“How are you feeling about hand in?”
It seems that I am most vulnerable to depression during periods of high and low artistic productivity.
Kind of a cartoon series
anxiety, destructive thought patterns, medication
Part 1: Spiral
A few weeks ago I read a very well written article in Vice about living with anxiety. These particular words stuck out to me:
“How did I go from telling no one about my issues to writing in such detail here, you might rightly ask. To which there is a very simple answer: people all over the world plough the internet every day searching for mirrors to their own pain, looking for evidence that people have overcome dire mental discomfort. An echo. When I was unwell, that is all I wanted – some idea that I could come out of those black woods.”
I wrote this poem when I wasn’t feeling very well. I wrote it mainly because I felt angry. If I hadn’t felt angry, I wouldn’t have written anything, because when I don’t feel well words stick in my throat and to my fingers and don’t seem to come out as they should, if at all. So this, in a way, is my ‘fuck you’ to depression. I had to force the words out, like an angry vendor coaxing dawdling schoolchildren from their shop. But I managed to it. So I guess that’s something.
One Thousand and One
oppression, injury, illness, death
“a celebration of those who keep going despite all that life throws at them”
One Thousand and One
“You have died a thousand deaths”
The doctors said to me
But if I’ve died, why does it hurt,
Why is my soul not free?
stigma, isolation, mention of abuse
At times I ask myself why I write, because often, I write things in rushes of passion only to find them too melodramatic or excessive to be something good. Another thing that I wonder is why everything I write always has to return to a single motif, to a single event and theme. To a single moment, actually. If I were a writer, I wouldn’t be a very good one. Someone who can’t imagine things isn’t fit to be one. Someone who is confined, confines, oneself to a narrow cabinet of experience and never ventures outside of it doesn’t have an interesting enough story to tell. And I remember that I used to be a very creative child, almost a wild one, back then.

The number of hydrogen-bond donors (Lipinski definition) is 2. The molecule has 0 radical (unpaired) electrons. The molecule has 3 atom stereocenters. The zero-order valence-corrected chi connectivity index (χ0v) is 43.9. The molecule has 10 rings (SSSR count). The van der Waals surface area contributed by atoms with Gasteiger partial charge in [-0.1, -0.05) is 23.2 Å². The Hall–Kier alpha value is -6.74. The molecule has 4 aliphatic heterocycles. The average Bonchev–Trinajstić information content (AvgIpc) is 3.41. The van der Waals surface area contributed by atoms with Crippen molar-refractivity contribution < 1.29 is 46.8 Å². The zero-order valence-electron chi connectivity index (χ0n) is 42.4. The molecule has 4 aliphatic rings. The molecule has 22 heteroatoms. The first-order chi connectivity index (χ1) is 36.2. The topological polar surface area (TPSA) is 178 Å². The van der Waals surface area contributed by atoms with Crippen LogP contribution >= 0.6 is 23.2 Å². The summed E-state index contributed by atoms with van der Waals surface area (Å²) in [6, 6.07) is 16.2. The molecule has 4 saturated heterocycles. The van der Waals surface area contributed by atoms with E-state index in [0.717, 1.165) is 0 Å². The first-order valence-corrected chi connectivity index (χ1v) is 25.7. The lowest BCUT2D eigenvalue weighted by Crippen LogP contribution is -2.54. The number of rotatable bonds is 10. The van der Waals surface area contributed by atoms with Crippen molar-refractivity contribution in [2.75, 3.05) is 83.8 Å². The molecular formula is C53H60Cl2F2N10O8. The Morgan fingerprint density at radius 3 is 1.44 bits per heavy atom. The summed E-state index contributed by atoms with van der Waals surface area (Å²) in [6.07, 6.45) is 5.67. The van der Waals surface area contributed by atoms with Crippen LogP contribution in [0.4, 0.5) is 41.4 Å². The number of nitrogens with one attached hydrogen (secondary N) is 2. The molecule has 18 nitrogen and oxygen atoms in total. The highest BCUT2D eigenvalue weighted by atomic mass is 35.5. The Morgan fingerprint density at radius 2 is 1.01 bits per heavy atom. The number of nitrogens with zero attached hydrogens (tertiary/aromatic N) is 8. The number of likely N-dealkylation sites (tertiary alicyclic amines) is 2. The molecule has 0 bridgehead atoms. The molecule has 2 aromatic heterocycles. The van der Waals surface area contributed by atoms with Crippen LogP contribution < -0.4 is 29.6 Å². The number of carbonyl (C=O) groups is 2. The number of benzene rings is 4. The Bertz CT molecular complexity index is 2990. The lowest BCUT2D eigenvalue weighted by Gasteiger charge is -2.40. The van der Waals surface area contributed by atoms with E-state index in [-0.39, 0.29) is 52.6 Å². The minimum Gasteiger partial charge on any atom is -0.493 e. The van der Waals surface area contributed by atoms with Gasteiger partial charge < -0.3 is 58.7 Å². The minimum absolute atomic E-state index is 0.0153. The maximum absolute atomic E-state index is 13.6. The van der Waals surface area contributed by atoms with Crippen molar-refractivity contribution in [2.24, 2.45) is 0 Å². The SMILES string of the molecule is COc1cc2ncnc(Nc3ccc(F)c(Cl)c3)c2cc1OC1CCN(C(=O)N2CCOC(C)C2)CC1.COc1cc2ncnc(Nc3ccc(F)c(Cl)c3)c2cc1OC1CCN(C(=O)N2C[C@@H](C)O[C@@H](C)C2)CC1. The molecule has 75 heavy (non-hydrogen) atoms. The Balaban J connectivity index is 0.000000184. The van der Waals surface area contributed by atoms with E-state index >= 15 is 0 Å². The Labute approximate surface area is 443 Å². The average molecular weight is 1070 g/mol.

she’s punctuation she’s
chronic illness and symptoms
she’s punctuation she’s
the mean green fisted stomach clenched fist alpha female uber bitch slap she’s my future wrinkles not merry laughter lines or crows feet but the clenched teeth and fixed frown jowly rotten stare at the damp cracked wall of my nursing home she’s every painful rap against my arthritic knuckles she’s the walking cane the early bitter middle age she’s farts she’s death she’s ulcers she’s the pool of rancid spit from constant grinding nightmares haunted dreams of all the things I saw somebody else achieve and all the things I know that I will never no she’s not the drive that makes me who I am she’s the choke that stops me short and wants to throw away the driver’s key to sit and stop and watch the traffic and there’s always someone else driving ahead of me on the one hand they’re a road to follow on the other well I hope they crash